Posted On: Feb 25, 2020
Pipelining is a technique in which a processor decides to line up the instructions it has received. By lining up, it simply means to divide the programs instructions into different and smaller segments. These smaller segments or the sub-operations will then start working in the stages they are allotted to work. Or you can simply say it is a process where the operation is divided into smaller sub-operations and are solved in allotted sections.
For an instance, let's say you have a pizza restaurant where the customers have started coming. Now when you get the first order you will start making dough of it, after arranging the veggies and cheese on it and you will put it in the oven. So, there will be three stages; first is to make a dough, second is to spread vegetables and cheese on the dough, and third is to put it in for the baking. Each process will take, let’s say 10 to 15 minutes. Now as the number of orders will start increasing, you will keep allotting the work in the respective stages following the line of process; stage 1—stage 2—stage 3. As soon as dough will get completed it will go to stage 2 meanwhile another dough making will start happening in stage 1 hence leaving none of the stages empty.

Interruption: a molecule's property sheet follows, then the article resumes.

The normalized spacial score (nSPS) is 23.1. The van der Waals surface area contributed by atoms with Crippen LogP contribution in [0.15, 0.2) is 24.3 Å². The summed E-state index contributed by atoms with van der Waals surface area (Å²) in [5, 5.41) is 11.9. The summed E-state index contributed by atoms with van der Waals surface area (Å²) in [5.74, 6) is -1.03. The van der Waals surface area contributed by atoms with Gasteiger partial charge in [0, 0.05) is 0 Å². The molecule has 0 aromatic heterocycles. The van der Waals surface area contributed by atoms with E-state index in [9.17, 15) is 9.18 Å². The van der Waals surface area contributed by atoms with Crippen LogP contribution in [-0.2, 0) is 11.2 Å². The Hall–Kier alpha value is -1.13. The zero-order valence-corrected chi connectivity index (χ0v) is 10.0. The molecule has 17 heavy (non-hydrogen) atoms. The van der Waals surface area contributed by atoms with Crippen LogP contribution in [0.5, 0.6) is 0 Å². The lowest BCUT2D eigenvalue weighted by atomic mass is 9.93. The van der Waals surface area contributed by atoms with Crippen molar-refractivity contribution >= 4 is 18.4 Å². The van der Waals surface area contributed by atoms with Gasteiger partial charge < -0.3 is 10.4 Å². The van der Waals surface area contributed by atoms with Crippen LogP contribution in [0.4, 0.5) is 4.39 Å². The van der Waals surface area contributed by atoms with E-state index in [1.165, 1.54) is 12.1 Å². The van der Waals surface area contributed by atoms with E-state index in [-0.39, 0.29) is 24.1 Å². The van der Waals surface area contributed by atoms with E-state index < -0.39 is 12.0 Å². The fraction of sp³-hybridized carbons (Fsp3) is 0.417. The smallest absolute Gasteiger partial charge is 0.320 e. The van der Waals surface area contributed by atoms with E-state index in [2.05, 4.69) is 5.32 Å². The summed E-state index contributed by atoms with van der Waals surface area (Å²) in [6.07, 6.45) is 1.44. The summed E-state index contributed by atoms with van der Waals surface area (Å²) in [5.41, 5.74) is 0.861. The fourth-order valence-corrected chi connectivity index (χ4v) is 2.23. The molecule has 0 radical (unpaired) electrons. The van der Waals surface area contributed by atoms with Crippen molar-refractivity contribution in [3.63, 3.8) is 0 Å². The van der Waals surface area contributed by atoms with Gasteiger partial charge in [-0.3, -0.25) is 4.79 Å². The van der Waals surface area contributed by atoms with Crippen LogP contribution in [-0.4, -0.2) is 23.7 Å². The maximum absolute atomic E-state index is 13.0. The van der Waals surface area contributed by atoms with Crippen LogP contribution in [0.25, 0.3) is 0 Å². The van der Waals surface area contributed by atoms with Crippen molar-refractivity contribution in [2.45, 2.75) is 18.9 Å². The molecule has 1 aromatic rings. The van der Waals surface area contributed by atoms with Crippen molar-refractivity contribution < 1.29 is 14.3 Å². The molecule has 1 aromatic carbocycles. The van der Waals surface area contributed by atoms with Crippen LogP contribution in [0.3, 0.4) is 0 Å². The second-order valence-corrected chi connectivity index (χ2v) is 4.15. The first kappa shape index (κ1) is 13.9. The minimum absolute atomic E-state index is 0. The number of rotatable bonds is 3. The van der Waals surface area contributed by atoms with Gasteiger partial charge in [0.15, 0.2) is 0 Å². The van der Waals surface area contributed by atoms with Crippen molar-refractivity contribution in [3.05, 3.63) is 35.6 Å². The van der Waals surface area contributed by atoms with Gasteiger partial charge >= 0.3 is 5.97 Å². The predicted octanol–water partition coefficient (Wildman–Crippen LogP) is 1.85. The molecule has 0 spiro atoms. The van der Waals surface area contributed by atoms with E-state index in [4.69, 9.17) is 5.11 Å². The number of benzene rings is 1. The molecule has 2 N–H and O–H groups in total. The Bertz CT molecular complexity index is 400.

Similarly, as soon as the allotted work in one segment will end, it will be allotted to another segment and so on. This way the efficiency and productivity of the computer increases.
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